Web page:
In Pictures: Gorse fire blackens huge swathe of Devon countryside

This dramatic footage shows a huge gorse fire that raged out of control for eight hours – injuring FIVE firefighters.

A huge swathe of the countryside has now been blackened following the blaze at Woodbury Common. which spread across 100 acres of heathland and could be seen for miles.

More than 100 firefighters battled the fire which broke out at 2pm on Sunday.

One had burns to his face and needed hospital treatment while four others suffered from smoke inhalation.

Guests from the local Woodbury Park Hotel had to be evacuated as an area of 1.5 square miles was completely destroyed.

It was eventually brought under control by 10pm, but emergency services remained at the scene until 8am today.

Several roads across the common near Exeter, Devon, were closed and large plumes of smoke could be seen several miles away.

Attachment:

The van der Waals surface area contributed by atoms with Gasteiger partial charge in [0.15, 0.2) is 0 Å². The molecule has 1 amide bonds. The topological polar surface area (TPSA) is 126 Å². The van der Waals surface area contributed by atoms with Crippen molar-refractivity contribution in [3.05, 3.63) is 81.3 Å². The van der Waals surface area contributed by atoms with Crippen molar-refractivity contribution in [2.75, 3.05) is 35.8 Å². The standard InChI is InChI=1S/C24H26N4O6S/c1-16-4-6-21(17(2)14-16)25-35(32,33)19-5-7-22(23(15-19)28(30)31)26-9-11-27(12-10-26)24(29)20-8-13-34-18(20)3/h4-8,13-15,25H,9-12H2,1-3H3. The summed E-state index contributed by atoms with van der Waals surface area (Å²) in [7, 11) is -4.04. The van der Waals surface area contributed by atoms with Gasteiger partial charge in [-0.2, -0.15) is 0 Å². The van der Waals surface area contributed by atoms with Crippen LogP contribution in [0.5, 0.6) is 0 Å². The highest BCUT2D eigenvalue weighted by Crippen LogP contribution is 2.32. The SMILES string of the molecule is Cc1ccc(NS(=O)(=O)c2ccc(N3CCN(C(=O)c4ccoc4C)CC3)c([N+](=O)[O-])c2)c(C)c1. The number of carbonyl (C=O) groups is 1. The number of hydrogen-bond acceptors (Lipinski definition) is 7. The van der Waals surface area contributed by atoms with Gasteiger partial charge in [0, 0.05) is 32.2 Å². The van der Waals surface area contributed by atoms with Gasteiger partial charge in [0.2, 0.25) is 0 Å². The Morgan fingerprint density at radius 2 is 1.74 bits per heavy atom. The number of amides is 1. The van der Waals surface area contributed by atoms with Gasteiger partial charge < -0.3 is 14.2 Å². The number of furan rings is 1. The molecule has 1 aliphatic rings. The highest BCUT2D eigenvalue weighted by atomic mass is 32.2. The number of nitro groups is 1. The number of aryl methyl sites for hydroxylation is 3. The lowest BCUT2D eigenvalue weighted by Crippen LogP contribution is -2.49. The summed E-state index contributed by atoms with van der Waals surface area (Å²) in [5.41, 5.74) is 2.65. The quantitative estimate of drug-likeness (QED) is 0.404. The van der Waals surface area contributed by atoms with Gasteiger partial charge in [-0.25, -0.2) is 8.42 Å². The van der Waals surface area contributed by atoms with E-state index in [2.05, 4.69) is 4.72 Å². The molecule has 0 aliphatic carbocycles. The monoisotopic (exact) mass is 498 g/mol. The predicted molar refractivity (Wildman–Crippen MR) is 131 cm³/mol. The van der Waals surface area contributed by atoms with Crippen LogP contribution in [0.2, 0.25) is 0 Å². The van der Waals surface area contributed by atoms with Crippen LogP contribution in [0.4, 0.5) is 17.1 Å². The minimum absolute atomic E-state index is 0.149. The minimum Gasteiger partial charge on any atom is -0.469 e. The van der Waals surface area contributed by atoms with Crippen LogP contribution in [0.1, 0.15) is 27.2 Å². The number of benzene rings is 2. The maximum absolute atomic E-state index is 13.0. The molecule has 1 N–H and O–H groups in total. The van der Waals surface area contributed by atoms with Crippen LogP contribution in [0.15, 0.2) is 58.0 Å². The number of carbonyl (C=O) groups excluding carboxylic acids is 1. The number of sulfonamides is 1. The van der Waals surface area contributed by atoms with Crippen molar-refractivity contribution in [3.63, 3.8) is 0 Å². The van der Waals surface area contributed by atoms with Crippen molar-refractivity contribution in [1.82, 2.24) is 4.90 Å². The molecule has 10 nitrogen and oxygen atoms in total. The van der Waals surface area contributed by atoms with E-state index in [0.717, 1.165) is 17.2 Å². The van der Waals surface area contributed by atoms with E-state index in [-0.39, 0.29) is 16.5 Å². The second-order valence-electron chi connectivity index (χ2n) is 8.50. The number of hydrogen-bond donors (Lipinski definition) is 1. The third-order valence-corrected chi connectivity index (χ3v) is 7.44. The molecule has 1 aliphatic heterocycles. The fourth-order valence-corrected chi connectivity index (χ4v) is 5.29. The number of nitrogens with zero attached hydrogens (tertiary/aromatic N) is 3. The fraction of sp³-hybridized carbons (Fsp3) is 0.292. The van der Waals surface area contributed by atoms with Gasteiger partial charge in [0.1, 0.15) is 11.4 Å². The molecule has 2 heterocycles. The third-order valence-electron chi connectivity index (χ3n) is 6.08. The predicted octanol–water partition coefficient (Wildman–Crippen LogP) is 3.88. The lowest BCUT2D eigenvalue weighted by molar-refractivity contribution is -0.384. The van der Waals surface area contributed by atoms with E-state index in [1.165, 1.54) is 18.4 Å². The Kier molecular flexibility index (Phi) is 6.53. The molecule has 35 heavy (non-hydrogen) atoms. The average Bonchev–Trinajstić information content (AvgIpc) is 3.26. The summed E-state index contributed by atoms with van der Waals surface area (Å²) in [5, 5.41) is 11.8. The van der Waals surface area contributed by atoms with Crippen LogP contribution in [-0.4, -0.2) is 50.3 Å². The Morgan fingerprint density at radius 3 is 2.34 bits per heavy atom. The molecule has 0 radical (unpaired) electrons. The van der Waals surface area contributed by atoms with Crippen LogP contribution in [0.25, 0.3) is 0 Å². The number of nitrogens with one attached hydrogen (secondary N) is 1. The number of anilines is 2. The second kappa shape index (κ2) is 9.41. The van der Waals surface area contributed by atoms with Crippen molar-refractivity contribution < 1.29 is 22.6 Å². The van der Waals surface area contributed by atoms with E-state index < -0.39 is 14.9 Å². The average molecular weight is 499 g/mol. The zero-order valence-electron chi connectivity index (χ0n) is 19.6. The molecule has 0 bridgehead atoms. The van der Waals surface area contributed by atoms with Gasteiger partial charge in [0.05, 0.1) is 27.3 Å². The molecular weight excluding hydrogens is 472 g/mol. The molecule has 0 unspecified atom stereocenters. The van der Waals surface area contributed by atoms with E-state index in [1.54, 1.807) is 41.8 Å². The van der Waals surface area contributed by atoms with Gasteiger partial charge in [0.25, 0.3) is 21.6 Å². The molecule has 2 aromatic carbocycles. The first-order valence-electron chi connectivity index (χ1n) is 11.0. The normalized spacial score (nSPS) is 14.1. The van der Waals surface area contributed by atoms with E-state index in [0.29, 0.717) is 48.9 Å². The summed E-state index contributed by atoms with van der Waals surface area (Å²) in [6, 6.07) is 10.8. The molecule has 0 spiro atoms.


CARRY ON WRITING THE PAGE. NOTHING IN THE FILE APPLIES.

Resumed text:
Speaking from the scene, Devon and Somerset Fire and Rescue Service’s chief fire officer Lee Howell said: “We’re not sure at this stage what the cause of the fire is but at the moment the focus is very much on reducing the impact on local communities and making sure everyone is safe.

“Unfortunately we have had a number of our firefighters injured through smoke inhalation. One has been burnt and sadly has been taken to hospital for precautionary checks.

“We hope that everything works out well for him.

“It’s a very difficult incident and we’re doing everything we can in the circumstances.”

A total of 20 fire engines, four water carriers, two command units and a high volume pump attended the scene.

Devon and Somerset Fire and Rescue said today(Mon): “We were there all night and the crew left at 8am today.

“The retained and full-time Exmouth crews were rotating through the night.

“An area of 1.5 miles square was 100 per cent damaged by 7pm last night.

“The total might have been larger as they then found another developing fire front at that time and we sent another four fire engines at 10pm and they were there until 11.30pm.

“It was lucky that second front was discovered in the deep seated gorse because the fire could have developed again.”

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